New Chamillionaire album worth a million

By Jules Ouanes

Chamillionaire is one of the most misinterpreted artists in rap today. His enormous single “Ridin’ Dirty” earned him all kinds of mainstream success, including a Grammy and the best selling ringtone ever. But his commercial victories are also the reason no one really takes him seriously. His name, pronounced “kuh-millionaire,” is pretty ridiculous and some think of him as nothing more than a “ringtone rapper” such as Mims (“This is Why I’m Hot”). What people don’t realize is that he is one of the best rappers alive, with one of the most storied catalogues in hip-hop, including countless mixtapes and a Paul Wall collaboration that is considered one the best southern rap albums.His new album, “Ultimate Victory,” released September 18 on Motown Records, is a compelling showcase of Cham’s versatility as an emcee, as he explores different subject matter on all nineteen tracks over strung out guitars and heat-soaked southern synths. Chamillionaire’s been in the game a long time and has almost perfected his rhyme skills. He times each syllable perfectly, and can effortlessly switch his slow, syrupy flow to quick double-time raps.

But despite some truly incredible songs, his debut suffered from a lot of filler and too many stereotypical braggadocio tracks. “Ultimate Victory” follows a similar blueprint but excels where its predecessor failed. There are still plenty of highlights buried within the record’s overwhelmingly long run-time, but even the clich songs are worthwhile. Take “The Ultimate Vacation,” one of the corniest track names ever, a self-explanatory song that I can’t stop listening to solely because his delivery is so amazing that it makes up for the bland subject matter.
While his writing skills are always on point, Cham’s greatest asset is his voice. When he’s rapping, his vocal tone is crisp and smooth, with each word enunciated perfectly. Smothering each beat with his deep Texas drawl, Chamiollionare easily has the best singing voice in rap. It’s to the point where every song is worth listening to because anything he says sounds incredible, regardless of what he’s talking about. “Standing Ovation” is a great example, as he takes a typical song about haters and brings a vocal performance so strong that it stands as one of the album’s best tracks.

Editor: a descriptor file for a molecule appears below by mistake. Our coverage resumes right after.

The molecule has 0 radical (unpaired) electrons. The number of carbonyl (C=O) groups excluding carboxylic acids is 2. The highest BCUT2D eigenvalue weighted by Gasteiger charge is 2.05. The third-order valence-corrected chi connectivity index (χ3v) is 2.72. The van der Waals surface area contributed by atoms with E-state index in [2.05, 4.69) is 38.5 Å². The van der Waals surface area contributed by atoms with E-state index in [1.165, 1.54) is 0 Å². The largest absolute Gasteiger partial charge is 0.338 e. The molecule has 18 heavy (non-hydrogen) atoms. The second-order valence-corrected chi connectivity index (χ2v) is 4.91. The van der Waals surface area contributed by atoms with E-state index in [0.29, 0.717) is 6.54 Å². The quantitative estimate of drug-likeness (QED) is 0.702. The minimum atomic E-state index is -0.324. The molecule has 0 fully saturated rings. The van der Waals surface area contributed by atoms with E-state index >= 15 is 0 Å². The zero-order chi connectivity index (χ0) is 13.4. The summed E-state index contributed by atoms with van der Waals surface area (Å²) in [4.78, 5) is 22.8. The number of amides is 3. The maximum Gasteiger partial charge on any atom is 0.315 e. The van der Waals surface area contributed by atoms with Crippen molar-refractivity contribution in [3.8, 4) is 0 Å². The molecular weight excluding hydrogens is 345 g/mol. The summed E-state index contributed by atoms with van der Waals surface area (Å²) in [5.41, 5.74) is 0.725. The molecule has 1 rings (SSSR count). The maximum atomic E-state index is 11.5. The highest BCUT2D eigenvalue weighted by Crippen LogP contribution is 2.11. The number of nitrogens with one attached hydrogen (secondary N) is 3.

Chamillionaire often uses played out themes for songs, but he also provides some very original tracks here that are near flawless. “I Think I Love You” has an absolutely perfect hook and an interesting storyline set to shifting synths and plucked guitar strings. Cham provides a brilliantly intricate personification of money and the problems that come with it, an interesting concept coming from a rapper who has spent his career obsessing over getting paid. The album’s other true highlight is the title track, which shows Cham more personal than ever over one of the best songs of his illustrious career. His internal rhymes are flawless here and he recognizes that he is often misunderstood, saying “Now that everyone’s present is this victory night/let me re-paint the pic, they wasn’t depicting me right.”

The production on this record is very consistent, most of it handled by Houston locals. I was at first a little surprised that Cham has so few big name producers on here, especially after the success of “Ridin,” but the local beat-smiths make for a very cohesive sound. Another great thing about this album are the featured artists, all of whom are at the top of their game. Southern rap legend Bun B drenches the leaning “Pimp Game” with his trademark baritone, Lil’ Wayne’s croaky flow fits “Rock Star” perfectly, and Krayzie Bone, who was on “Ridin,” devours “The Bill Collecta” with his maniacal flow.

Overall, Ultimate Victory is an excellent album from front to back, and it only gets better as each listen reveals the complex rhyme skills that Chamillionaire possesses. Unfortunately, this album is likely to go overlooked, as there is no “Ridin Dirty” level single here and it is likely to get lost in all the 50 Cent vs. Kanye hype. Another thing worth mentioning is that there is a strong overtone of social commentary throughout the album and there is no swearing or suggestive terms at all. His political statements are often far too simple and at times ridiculous, but it’s clear that Cham cares about the state of hip-hop and his role in the problem and solution. With this stellar sophomore record, he shows that his talent expands far beyond “Ridin Dirty” and further establishes himself as one of the top emcees in hip-hop.